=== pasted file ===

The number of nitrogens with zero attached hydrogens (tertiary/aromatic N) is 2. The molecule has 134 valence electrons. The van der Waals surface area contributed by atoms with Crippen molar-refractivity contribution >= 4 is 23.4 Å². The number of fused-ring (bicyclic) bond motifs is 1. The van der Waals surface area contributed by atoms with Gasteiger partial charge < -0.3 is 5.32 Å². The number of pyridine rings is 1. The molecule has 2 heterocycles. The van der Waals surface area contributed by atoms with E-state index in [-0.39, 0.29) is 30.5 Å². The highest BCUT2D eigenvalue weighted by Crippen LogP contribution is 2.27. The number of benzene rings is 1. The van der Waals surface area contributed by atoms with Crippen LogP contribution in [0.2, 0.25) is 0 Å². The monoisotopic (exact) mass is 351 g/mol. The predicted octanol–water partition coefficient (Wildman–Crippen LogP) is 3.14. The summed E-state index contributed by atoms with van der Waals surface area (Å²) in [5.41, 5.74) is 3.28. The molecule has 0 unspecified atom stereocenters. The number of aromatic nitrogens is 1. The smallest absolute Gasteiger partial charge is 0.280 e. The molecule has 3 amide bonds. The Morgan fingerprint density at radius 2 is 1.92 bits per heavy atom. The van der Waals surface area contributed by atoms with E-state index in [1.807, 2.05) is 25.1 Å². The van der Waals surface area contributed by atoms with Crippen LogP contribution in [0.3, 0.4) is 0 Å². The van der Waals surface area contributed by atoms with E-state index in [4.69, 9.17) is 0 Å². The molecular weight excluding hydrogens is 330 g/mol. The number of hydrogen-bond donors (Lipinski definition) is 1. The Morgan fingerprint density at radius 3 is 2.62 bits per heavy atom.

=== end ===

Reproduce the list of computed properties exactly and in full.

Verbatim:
The number of nitrogens with zero attached hydrogens (tertiary/aromatic N) is 2. The molecule has 134 valence electrons. The van der Waals surface area contributed by atoms with Crippen molar-refractivity contribution >= 4 is 23.4 Å². The number of fused-ring (bicyclic) bond motifs is 1. The van der Waals surface area contributed by atoms with Gasteiger partial charge < -0.3 is 5.32 Å². The number of pyridine rings is 1. The molecule has 2 heterocycles. The van der Waals surface area contributed by atoms with E-state index in [-0.39, 0.29) is 30.5 Å². The highest BCUT2D eigenvalue weighted by Crippen LogP contribution is 2.27. The number of benzene rings is 1. The van der Waals surface area contributed by atoms with Crippen LogP contribution in [0.2, 0.25) is 0 Å². The monoisotopic (exact) mass is 351 g/mol. The predicted octanol–water partition coefficient (Wildman–Crippen LogP) is 3.14. The summed E-state index contributed by atoms with van der Waals surface area (Å²) in [5.41, 5.74) is 3.28. The molecule has 0 unspecified atom stereocenters. The number of aromatic nitrogens is 1. The smallest absolute Gasteiger partial charge is 0.280 e. The molecule has 3 amide bonds. The Morgan fingerprint density at radius 2 is 1.92 bits per heavy atom. The van der Waals surface area contributed by atoms with E-state index in [1.807, 2.05) is 25.1 Å². The van der Waals surface area contributed by atoms with Crippen LogP contribution in [0.3, 0.4) is 0 Å². The van der Waals surface area contributed by atoms with E-state index in [4.69, 9.17) is 0 Å². The molecular weight excluding hydrogens is 330 g/mol. The number of hydrogen-bond donors (Lipinski definition) is 1. The Morgan fingerprint density at radius 3 is 2.62 bits per heavy atom.